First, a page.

“We’re trying to attack the teacher shortage, but also to increase the quality of the teachers who are prepared,” he says. “One way we do this is by involving other universities.”

Thus, if you go online (to http://www.cals.ncsu.edu/agexed/leap) and click to the AEE 500 course, you’ll see that it was developed in partnership with the University of Delaware. Go to AEE 535, and you’ll see a syllabus with input from the University of Arizona and Washington State University.

Those are three of six other universities involved with LEAP that have rights to the course contents. “There was a strategic geographic design in choosing our partners,” Moore says. “Our first priority was academic excellence, but our second was location. With this input from other universities, we improve the quality of the courses, plus we get their buy-in in terms of support, promotion, advertisement — because this isn’t only for North Carolina.”

But North Carolina could be well-served because of it. Already among the new applicants is a May 2002 graduate of Michigan State University — an aspiring agriculture teacher who not only hopes to be certified through LEAP but also to move to North Carolina to teach here.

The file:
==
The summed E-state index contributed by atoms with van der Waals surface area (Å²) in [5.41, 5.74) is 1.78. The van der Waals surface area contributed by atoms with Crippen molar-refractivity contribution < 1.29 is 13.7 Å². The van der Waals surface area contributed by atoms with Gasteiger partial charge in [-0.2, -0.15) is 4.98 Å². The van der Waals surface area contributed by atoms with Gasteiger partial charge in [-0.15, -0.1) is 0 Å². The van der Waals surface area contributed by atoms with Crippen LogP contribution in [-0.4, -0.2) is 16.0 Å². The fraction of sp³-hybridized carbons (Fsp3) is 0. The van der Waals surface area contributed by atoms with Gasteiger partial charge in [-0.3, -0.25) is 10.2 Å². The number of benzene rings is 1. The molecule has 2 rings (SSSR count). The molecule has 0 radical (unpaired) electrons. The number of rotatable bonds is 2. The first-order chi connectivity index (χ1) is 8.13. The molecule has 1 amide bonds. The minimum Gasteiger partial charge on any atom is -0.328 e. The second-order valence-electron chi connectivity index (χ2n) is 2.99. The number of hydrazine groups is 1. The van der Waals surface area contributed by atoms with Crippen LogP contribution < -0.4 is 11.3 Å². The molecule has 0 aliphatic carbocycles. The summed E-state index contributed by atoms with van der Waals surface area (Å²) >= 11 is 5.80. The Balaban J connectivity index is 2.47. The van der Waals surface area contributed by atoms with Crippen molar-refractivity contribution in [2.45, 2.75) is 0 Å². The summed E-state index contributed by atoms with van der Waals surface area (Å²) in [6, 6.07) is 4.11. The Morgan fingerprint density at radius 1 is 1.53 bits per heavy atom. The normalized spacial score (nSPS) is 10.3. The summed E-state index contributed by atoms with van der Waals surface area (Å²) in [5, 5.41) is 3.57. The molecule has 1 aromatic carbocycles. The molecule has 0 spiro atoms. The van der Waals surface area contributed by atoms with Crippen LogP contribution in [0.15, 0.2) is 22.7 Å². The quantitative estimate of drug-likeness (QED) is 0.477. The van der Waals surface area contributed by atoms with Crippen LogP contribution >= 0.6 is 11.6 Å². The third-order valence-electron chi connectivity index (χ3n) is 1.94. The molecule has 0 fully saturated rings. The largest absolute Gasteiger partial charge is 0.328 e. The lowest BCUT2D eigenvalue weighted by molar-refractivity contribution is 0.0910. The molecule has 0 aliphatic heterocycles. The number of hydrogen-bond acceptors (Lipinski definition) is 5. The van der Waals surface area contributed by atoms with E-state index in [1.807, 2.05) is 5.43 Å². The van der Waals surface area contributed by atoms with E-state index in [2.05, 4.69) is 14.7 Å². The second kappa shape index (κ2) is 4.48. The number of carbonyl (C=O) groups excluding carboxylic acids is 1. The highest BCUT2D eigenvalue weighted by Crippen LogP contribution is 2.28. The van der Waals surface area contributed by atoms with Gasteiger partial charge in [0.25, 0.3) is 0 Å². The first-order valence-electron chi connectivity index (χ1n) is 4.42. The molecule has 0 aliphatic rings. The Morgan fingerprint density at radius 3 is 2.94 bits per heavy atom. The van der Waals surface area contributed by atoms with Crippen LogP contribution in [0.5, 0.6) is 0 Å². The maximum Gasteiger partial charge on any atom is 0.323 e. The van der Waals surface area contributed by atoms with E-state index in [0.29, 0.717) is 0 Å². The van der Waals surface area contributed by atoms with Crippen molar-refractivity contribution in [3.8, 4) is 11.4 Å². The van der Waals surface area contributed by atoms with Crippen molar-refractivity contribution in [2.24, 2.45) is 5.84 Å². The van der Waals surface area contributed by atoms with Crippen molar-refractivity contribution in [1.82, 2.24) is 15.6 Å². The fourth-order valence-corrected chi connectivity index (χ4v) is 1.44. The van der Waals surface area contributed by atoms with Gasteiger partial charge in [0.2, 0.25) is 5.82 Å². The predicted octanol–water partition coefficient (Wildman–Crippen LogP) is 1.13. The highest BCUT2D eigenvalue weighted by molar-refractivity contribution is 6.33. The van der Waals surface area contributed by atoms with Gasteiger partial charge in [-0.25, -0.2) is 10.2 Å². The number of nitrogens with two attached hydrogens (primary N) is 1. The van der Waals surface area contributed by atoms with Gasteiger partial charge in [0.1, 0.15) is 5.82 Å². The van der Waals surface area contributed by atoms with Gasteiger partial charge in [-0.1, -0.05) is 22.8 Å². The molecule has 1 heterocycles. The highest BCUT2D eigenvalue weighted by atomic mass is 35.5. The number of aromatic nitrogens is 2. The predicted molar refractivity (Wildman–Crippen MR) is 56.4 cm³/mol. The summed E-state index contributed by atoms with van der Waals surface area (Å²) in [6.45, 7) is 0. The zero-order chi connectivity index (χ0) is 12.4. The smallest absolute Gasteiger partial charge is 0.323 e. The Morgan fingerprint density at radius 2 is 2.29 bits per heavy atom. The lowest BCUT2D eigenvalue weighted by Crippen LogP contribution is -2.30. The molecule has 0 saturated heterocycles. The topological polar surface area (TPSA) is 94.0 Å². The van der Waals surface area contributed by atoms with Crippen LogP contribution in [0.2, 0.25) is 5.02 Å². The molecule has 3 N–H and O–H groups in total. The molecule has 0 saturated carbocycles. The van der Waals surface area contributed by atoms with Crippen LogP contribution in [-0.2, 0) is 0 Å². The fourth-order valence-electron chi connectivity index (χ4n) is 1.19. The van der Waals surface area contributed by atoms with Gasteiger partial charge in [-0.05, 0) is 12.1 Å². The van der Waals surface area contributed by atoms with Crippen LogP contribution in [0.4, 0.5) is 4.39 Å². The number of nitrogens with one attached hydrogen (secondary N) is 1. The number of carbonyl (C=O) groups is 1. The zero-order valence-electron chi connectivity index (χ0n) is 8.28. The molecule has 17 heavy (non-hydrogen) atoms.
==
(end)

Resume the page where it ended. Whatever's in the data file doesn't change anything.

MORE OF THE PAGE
She’ll join a group that, as of spring, already includes 12 students.

“During 2001, that whole year was devoted to course development, so we could officially launch in January 2002. But because of demand, we began admitting people to the program in August 2001,” Moore says.


ornate letter One of those champing at the bit was Joseph Gaddy. In August, having decided to switch from flock supervisor with Perdue Farms to agricultural educator, he began his LEAP courses as he became a lateral-entry teacher at West Montgomery High School in Troy.

“With the convenience of taking classes online,” Gaddy says, “both of the classes that I have taken so far have been very manageable. As a new teacher and father, I find my free time is somewhat limited. I like the fact that I can sit down at the computer when I get a chance and work on the weekly assignments.

“I can spend more time developing a complete agriculture program at West Montgomery. This program will allow me to stay in the agricultural field, make a difference in the lives of young people and become licensed from the convenience of my own computer.”